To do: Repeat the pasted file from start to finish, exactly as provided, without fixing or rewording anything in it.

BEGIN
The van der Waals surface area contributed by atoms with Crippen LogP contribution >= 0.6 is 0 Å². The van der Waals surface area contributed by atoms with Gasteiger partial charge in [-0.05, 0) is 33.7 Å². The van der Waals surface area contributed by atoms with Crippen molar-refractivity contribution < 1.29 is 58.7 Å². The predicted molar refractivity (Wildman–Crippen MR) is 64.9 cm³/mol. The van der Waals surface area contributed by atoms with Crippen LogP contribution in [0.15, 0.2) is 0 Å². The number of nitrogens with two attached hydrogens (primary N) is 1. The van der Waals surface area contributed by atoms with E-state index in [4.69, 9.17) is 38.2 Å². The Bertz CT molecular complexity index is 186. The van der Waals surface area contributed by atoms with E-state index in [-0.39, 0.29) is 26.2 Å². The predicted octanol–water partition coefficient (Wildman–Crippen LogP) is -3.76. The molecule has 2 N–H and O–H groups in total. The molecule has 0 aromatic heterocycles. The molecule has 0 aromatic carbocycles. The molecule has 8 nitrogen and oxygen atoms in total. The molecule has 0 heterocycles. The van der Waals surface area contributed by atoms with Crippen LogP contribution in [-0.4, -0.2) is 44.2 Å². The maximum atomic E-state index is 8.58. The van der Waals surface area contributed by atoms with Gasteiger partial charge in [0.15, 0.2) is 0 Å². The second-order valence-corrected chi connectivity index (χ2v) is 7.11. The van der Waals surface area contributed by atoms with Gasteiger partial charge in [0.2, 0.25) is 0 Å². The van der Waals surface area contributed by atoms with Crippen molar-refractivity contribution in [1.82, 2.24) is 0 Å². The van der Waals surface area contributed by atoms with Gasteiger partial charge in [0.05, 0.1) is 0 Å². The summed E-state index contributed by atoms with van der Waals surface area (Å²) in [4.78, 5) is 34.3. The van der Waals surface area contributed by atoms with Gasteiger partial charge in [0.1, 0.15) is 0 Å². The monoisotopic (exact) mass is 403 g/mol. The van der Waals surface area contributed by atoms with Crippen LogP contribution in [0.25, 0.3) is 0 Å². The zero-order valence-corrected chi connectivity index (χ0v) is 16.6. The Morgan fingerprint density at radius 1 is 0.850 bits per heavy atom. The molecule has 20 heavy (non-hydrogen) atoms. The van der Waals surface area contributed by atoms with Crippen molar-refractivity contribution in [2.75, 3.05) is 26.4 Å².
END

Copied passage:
The van der Waals surface area contributed by atoms with Crippen LogP contribution >= 0.6 is 0 Å². The van der Waals surface area contributed by atoms with Gasteiger partial charge in [-0.05, 0) is 33.7 Å². The van der Waals surface area contributed by atoms with Crippen molar-refractivity contribution < 1.29 is 58.7 Å². The predicted molar refractivity (Wildman–Crippen MR) is 64.9 cm³/mol. The van der Waals surface area contributed by atoms with Crippen LogP contribution in [0.15, 0.2) is 0 Å². The number of nitrogens with two attached hydrogens (primary N) is 1. The van der Waals surface area contributed by atoms with E-state index in [4.69, 9.17) is 38.2 Å². The Bertz CT molecular complexity index is 186. The van der Waals surface area contributed by atoms with E-state index in [-0.39, 0.29) is 26.2 Å². The predicted octanol–water partition coefficient (Wildman–Crippen LogP) is -3.76. The molecule has 2 N–H and O–H groups in total. The molecule has 0 aromatic heterocycles. The molecule has 0 aromatic carbocycles. The molecule has 8 nitrogen and oxygen atoms in total. The molecule has 0 heterocycles. The van der Waals surface area contributed by atoms with Crippen LogP contribution in [-0.4, -0.2) is 44.2 Å². The maximum atomic E-state index is 8.58. The van der Waals surface area contributed by atoms with Gasteiger partial charge in [0.15, 0.2) is 0 Å². The second-order valence-corrected chi connectivity index (χ2v) is 7.11. The van der Waals surface area contributed by atoms with Gasteiger partial charge in [0.2, 0.25) is 0 Å². The van der Waals surface area contributed by atoms with Crippen molar-refractivity contribution in [1.82, 2.24) is 0 Å². The van der Waals surface area contributed by atoms with Gasteiger partial charge in [0.05, 0.1) is 0 Å². The summed E-state index contributed by atoms with van der Waals surface area (Å²) in [4.78, 5) is 34.3. The van der Waals surface area contributed by atoms with Gasteiger partial charge in [0.1, 0.15) is 0 Å². The monoisotopic (exact) mass is 403 g/mol. The van der Waals surface area contributed by atoms with Crippen LogP contribution in [0.25, 0.3) is 0 Å². The zero-order valence-corrected chi connectivity index (χ0v) is 16.6. The Morgan fingerprint density at radius 1 is 0.850 bits per heavy atom. The molecule has 20 heavy (non-hydrogen) atoms. The van der Waals surface area contributed by atoms with Crippen molar-refractivity contribution in [2.75, 3.05) is 26.4 Å².